Every word was linked with a long and heavy pause. His chest was a mountain collapsing into deep sighs, his eyes tumbling down to his hands. The hands, though, were calm like tree trunks that listened to the conversation silently. I’ve remembered these hands calloused and wrinkled since I was small. Every night before bed, he would hold mine in his and squeeze them tight. He would pull off his golden ring, make it disappear, and find it again behind my ear. My grandfather sat with me in the living room of my mother’s childhood home. It was a safe place. It was a place where memories slept in each cupboard. My grandparent’s guest room was where old photo albums, birth certificates, and wedding photos took refuge, all of them collecting dust in the drawers of a large dresser that sat near the window. Photographs of my mother in high school were my favorite thing to find because I liked to think that her younger self and I would be friends.
That day, the air was thick and uncomfortable to sit in. It flooded into the dusty floorboards and empty spots in the bookcase of Urdu poems. It nestled between the framed portraits of my grandparents and cricket trophies. It swam between the two of us sitting on the couch.
Evenings in India are like a cup of tea, hot, mundane, and reliable. Everyone comes home at two to escape the hottest time of the day. My grandfather came home from work that night in his brown leather shoes, grey trousers, and blue shirt tucked into his pants. With sweat collected on his forehead, he entered the house and went straight to the kitchen to greet his wife. Then, he walked over to the couch seeing me patiently sitting. I received the routine laughing bearhug, cheek pinch, and repeated bearhug.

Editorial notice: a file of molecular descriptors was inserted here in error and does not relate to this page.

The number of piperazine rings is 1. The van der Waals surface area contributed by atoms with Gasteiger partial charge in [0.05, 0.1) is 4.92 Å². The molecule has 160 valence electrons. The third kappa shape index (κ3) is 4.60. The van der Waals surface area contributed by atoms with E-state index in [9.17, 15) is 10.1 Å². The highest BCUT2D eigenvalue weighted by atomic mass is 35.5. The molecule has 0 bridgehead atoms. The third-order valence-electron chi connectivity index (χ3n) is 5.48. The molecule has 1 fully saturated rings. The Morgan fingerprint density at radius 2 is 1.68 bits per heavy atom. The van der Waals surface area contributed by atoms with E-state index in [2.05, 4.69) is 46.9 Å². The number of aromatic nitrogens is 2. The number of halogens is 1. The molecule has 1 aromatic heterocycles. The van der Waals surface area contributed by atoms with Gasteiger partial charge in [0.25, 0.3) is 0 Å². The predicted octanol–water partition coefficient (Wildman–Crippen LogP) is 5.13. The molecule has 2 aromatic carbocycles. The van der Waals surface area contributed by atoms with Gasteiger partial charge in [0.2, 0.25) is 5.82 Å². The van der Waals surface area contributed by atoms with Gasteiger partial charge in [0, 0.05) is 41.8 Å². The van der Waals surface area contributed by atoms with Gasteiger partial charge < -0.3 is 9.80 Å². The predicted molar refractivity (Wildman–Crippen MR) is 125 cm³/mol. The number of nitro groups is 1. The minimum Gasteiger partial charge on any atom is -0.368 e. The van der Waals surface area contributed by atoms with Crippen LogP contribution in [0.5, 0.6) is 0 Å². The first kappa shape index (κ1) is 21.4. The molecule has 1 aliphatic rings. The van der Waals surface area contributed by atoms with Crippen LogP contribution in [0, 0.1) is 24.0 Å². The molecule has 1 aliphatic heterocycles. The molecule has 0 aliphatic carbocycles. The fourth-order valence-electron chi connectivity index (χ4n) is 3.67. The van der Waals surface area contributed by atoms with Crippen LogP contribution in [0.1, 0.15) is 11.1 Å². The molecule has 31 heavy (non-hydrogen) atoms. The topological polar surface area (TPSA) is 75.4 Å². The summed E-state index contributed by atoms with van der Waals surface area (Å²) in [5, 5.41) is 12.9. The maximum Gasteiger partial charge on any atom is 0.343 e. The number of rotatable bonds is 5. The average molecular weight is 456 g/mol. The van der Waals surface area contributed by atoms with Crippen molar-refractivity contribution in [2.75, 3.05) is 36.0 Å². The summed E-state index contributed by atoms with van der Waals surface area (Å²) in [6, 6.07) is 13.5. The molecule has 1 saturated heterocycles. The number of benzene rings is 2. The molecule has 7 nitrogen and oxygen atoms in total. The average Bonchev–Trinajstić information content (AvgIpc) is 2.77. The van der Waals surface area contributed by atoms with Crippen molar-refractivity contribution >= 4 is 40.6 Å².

My grandfather, who I call Nana, is the only man I know who carries around an orange just so he can enjoy the smell of it. Nana can do a headstand against his bookcase for 45 seconds. Every evening, he insists on his daily walk around the park even when the pollution outside is so bad, people are advised to stay indoors and wear face masks for protection.
Nana shifted his hands in his lap. He swiped them across the tattered couch as if petting a small animal. The clinking of plates in the kitchen and street dogs barking outside were the only sounds around. The afternoon sun poured into the room, and the light hit his delicate metal frames. I’ve only ever seen him with these loose metal glasses, which were too large for his face. Every morning I was in India, he would hand them to me to clean with my shirt. He would put them back on and thank me for allowing him to see my beautiful face. My Grandfather interlocked his hands, shifted his jaw a few times, and spoke.
What he said made me feel panic. The feeling started in my throat and raced to my cheeks to paint them red. It continued upward and crushed the sides of my eyes like aluminum. My palms birthed a numbing sensation that grew to the rest of my arms and shoulders. At that moment, his words ricocheted in my head, unable to sit still or make any sense. I felt heavy and hopeless, and soon everything he said became muffled by my own anxiety. I did not intend on crying in front of him. I swallowed my fear and listened silently.
He spoke slowly. Manic-Bipolar Depression was common among those who served, he explained. Nana was an engineer in the army– a good one too. He always said, the collateral damage was his calloused hands, but I thought they gave him character.
His eyes were glued to my fingers, which at this point were crushing each other in a pulsing rhythm. He shifted his glance towards the kitchen where his wife was as if he was hoping this would somehow signal that he needed her help. She did not see this signal.
My head hung low after my grandfather finished speaking. I could feel his eyes on me. He sighed and got up to go to the kitchen. My grandfather came back into the room moments later and sat down cross-legged on the floor in front of me. He lifted my chin up, gave me a cup of tea, and started to peel an orange.